The Avengers is still reaping boy-band cash in theaters. But the all-seeing eye of the Internet has already shifted forward to 2013, when Marvel will release the Iron Man threequel and the Thor sequel. Earlier this month, Iron Man 3 officially signed James Badge Dale — better known as “the quietly heroic guy from The Pacific,” “the quietly paranoid guy from Rubicon,” and “the dude who got his hand chopped off on 24.” Official word was that Dale was playing Eric Savin, a soldier in the comic books who was fatally injured in combat, only to be resurrected by the magic of ’80s science into the cyborg anti-hero known as Coldblood. However, new photos taken from the set of Iron Man 3 indicate that this version of Savin will incorporate elements of another character. Check out the full-sized photo below:
You can see other photos here. Dale is modeling an Iron Man armor painted to resemble Captain America’s Stars-and-Stripes outfit. This version of the costume first appeared in the comic-verse a few years ago, when Norman Osborn — former Green Goblin, current politician — created his own team of Avengers. He cast himself as “The Iron Patriot,” the All-American robo-superhero, using a stolen suit of Stark armor.
Now, there’s no way Norman Osborn will appear in Iron Man 3. (As Nathan Adams points out over at Film School Rejects, the movie rights to Osborn’s character belong to Sony and its Spider-Man franchise.) But it’s easy to imagine how the Coldblood character will merge with the Iron Patriot. Just spitballing here, but I’m guessing that Dale’s character will follow Coldblood’s origin. He’s a good soldier who’s wounded in combat. But instead of being saved by magic cyborg science, he’ll be fixed up with a life-pumping Iron Man armor.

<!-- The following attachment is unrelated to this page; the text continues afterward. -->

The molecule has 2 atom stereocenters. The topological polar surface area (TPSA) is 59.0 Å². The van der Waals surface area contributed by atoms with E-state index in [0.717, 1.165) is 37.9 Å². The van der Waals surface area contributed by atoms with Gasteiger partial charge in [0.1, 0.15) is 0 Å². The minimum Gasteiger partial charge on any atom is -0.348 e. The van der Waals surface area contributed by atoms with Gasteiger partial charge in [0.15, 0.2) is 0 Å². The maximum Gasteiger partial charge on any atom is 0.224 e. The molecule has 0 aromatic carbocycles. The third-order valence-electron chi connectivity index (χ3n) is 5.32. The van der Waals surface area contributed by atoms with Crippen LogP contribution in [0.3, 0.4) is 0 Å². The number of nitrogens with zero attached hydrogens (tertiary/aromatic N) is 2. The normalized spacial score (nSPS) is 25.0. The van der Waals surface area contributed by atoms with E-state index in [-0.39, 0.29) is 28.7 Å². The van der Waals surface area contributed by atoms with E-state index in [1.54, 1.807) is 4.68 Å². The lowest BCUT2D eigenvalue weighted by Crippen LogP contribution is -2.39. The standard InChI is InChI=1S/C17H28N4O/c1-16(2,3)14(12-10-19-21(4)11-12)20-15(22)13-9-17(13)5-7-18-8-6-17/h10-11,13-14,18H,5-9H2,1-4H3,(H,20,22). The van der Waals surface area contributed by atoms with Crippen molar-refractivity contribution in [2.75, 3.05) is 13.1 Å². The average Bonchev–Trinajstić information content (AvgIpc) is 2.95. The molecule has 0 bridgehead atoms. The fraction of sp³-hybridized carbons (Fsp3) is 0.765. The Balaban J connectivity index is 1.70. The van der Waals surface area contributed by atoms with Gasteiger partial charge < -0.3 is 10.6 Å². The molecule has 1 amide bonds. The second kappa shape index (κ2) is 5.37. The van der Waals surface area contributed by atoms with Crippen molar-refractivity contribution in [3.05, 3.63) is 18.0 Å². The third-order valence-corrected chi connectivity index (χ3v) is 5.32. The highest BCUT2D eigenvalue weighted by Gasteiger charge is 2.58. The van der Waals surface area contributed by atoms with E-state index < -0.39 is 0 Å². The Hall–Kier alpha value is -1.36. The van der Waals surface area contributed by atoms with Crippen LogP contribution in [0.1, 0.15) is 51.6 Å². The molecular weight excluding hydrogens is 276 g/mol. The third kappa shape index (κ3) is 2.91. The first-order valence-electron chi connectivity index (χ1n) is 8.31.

Following this theory, it would be a new version of Iron Man’s own origin story. Eric Savin is a Dark Mirror Sequel Villain, like Venom in Spider-Man 3 or Nuclear Man in Superman IV. (Dear God, I hope you can think of some better examples.) This notion of Savin fits with the Iron Man films’ intriguing fixation on the military-industrial complex — recall how Iron Man 2 offered a stealth debate about the ethics of nuclear deterrents and privatized defense spending. And also Russian Mickey Rourke.
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